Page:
While it may be hard to believe, not all “tort reform” trends in legislative chambers are in one direction. There are several laws being proposed which actually seek to expand rights for those affected by negligence and misconduct, including medical malpractice. Take, for example, the ongoing political fight out west in California on the state’s cap on non-economic damages. A recent LA Times editorial makes a strong case for providing more flexibility in these matters
California was one of the earlier state to place arbitrary limits on what those hurt by medical malpractice could receive, regardless of the extent of their injuries. Nearly four decades ago the state legislature first limited damage awards in its Medical Injury Compensation Reform Act. The law provided that the maximum amount that a patient or their family could receive for non-economic damages (like pain and suffering) was $250,000. This is true now matter how heinous the injury, reckless the error, or what an actual jury thought appropriate it any given case.
This cap has never been adjusted for inflation and remains at that same amount today. Many are pushing for that to change.
California has a robust ballot system that allows voters to push measures on their own via statewide referendum (Illinois does not have a similar system). Recently millions of advocates across the state have begun a campaign to use the ballot box to roll back the incredibly restrictive caps in these cases.
Organizers of the effort are still working to qualify for the referendum to make it to voters; it requires acquiring a large number of signatures. If it does make it, voters in the state will be given the opportunity to raise the cap from $250,000 to $1 million.
Fairness for Med Mal Victims
The LA Times editorial makes several level-headed points which explain how these caps are illogical and ineffective. For example, the author notes that the caps only target one specific type of injury victim–medical patients. One who suffers a serious brain injury as a result of a surgical error would face the cap. Another who suffers the same injury as a result of a negligent driver would have no limit. Why would this inequity exist?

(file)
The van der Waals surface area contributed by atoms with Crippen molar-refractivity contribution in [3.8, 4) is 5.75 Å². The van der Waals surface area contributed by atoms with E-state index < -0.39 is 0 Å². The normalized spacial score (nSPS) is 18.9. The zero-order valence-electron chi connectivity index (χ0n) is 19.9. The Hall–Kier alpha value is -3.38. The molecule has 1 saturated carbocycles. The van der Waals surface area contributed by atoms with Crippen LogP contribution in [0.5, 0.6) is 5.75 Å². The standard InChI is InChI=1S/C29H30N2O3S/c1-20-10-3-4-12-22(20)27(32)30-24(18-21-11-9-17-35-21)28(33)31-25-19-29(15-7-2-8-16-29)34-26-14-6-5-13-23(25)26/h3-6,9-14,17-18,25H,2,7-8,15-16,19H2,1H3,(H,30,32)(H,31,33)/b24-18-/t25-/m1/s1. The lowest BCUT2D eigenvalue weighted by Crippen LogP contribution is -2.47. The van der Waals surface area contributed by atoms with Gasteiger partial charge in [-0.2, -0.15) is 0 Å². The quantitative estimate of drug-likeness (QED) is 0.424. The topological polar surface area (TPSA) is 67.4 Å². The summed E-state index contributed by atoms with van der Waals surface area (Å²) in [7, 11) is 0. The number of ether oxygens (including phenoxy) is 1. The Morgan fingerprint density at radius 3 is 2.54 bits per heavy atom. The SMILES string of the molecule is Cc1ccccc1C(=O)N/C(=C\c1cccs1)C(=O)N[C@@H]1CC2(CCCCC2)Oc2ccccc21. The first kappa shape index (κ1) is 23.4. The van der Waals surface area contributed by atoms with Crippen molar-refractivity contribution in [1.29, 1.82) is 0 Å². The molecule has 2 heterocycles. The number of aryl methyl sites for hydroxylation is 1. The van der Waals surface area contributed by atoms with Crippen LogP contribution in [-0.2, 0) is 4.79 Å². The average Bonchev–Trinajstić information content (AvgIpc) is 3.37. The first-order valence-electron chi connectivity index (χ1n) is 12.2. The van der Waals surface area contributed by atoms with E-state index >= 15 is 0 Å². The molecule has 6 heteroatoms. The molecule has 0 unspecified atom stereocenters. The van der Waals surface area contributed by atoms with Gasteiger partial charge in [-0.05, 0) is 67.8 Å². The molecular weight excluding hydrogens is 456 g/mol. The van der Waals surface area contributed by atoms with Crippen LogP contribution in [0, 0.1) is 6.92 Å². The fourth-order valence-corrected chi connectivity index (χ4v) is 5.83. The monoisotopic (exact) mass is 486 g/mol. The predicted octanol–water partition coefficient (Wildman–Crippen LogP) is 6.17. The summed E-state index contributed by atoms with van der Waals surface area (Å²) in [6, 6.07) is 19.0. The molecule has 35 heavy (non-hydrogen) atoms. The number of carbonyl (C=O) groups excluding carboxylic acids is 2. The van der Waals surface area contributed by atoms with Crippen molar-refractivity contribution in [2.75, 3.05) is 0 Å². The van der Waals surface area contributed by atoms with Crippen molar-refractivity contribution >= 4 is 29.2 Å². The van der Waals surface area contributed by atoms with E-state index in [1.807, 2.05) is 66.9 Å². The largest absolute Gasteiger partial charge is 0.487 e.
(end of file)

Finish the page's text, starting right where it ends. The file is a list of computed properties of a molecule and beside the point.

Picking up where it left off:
The inequality also has a demographic component. The editorial mentions a 2004 study which found that, as a result of the caps, women children, and the elderly were far more likely to be affected. In other words, the caps exacerbate the existing inequities in injury awards. The reason is that non-economic damage awards are far more likely to be granted to those whose ‘economic” damages are lower. Adult men are more likely to have higher paying jobs and other life situations which can be calculated as an economic loss. Stay-at-home mothers, retired persons, and children do not have those jobs, as so their economic damages are lower. The arbitrary cap, therefore, essentially means that their awards–for the exact same injury–are generally much lower than those given to men.
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